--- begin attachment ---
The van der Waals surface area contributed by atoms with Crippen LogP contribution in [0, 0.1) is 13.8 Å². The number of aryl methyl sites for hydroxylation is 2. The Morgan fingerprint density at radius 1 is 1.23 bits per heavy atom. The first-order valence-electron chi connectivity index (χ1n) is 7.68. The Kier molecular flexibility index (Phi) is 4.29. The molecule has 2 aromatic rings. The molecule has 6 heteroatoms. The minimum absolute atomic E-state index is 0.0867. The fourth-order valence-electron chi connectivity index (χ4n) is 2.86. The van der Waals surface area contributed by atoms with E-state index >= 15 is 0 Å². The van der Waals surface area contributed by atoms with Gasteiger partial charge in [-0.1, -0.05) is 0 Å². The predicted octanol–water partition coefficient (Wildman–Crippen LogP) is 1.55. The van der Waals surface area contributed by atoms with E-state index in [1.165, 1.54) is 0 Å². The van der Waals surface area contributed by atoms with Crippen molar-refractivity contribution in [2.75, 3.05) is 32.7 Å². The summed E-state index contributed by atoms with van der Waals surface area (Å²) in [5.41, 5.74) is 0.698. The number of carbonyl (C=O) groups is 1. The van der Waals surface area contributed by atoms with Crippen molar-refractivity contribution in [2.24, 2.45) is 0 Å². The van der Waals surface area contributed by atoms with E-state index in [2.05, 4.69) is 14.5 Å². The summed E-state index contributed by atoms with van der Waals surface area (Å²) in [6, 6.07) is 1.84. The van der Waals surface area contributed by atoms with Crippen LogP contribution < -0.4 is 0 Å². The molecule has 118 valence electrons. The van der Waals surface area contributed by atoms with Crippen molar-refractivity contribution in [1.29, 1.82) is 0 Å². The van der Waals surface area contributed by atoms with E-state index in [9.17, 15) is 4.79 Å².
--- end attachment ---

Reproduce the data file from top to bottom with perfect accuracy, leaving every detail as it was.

The van der Waals surface area contributed by atoms with Crippen LogP contribution in [0, 0.1) is 13.8 Å². The number of aryl methyl sites for hydroxylation is 2. The Morgan fingerprint density at radius 1 is 1.23 bits per heavy atom. The first-order valence-electron chi connectivity index (χ1n) is 7.68. The Kier molecular flexibility index (Phi) is 4.29. The molecule has 2 aromatic rings. The molecule has 6 heteroatoms. The minimum absolute atomic E-state index is 0.0867. The fourth-order valence-electron chi connectivity index (χ4n) is 2.86. The van der Waals surface area contributed by atoms with E-state index >= 15 is 0 Å². The van der Waals surface area contributed by atoms with Gasteiger partial charge in [-0.1, -0.05) is 0 Å². The predicted octanol–water partition coefficient (Wildman–Crippen LogP) is 1.55. The van der Waals surface area contributed by atoms with E-state index in [1.165, 1.54) is 0 Å². The van der Waals surface area contributed by atoms with Crippen molar-refractivity contribution in [2.75, 3.05) is 32.7 Å². The summed E-state index contributed by atoms with van der Waals surface area (Å²) in [5.41, 5.74) is 0.698. The number of carbonyl (C=O) groups is 1. The van der Waals surface area contributed by atoms with Crippen molar-refractivity contribution in [2.24, 2.45) is 0 Å². The van der Waals surface area contributed by atoms with E-state index in [2.05, 4.69) is 14.5 Å². The summed E-state index contributed by atoms with van der Waals surface area (Å²) in [6, 6.07) is 1.84. The van der Waals surface area contributed by atoms with Crippen LogP contribution < -0.4 is 0 Å². The molecule has 118 valence electrons. The van der Waals surface area contributed by atoms with Crippen molar-refractivity contribution in [1.29, 1.82) is 0 Å². The van der Waals surface area contributed by atoms with E-state index in [9.17, 15) is 4.79 Å².